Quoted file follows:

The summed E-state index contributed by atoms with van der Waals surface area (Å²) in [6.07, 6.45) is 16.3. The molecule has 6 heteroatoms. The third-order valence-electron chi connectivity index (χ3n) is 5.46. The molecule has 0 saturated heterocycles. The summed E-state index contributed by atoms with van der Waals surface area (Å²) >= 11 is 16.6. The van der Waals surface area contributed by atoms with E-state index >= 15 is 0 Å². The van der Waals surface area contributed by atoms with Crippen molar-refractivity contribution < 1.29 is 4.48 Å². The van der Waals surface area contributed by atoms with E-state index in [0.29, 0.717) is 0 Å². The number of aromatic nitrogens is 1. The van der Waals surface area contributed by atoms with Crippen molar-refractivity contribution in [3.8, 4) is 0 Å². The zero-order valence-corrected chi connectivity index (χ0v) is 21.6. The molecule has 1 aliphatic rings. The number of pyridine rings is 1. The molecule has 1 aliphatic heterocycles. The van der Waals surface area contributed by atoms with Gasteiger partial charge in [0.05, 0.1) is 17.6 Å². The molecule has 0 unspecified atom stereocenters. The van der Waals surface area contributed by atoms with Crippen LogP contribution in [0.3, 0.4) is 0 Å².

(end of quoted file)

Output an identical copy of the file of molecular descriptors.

The summed E-state index contributed by atoms with van der Waals surface area (Å²) in [6.07, 6.45) is 16.3. The molecule has 6 heteroatoms. The third-order valence-electron chi connectivity index (χ3n) is 5.46. The molecule has 0 saturated heterocycles. The summed E-state index contributed by atoms with van der Waals surface area (Å²) >= 11 is 16.6. The van der Waals surface area contributed by atoms with E-state index >= 15 is 0 Å². The van der Waals surface area contributed by atoms with Crippen molar-refractivity contribution < 1.29 is 4.48 Å². The van der Waals surface area contributed by atoms with E-state index in [0.29, 0.717) is 0 Å². The number of aromatic nitrogens is 1. The van der Waals surface area contributed by atoms with Crippen molar-refractivity contribution in [3.8, 4) is 0 Å². The zero-order valence-corrected chi connectivity index (χ0v) is 21.6. The molecule has 1 aliphatic rings. The number of pyridine rings is 1. The molecule has 1 aliphatic heterocycles. The van der Waals surface area contributed by atoms with Gasteiger partial charge in [0.05, 0.1) is 17.6 Å². The molecule has 0 unspecified atom stereocenters. The van der Waals surface area contributed by atoms with Crippen LogP contribution in [0.3, 0.4) is 0 Å².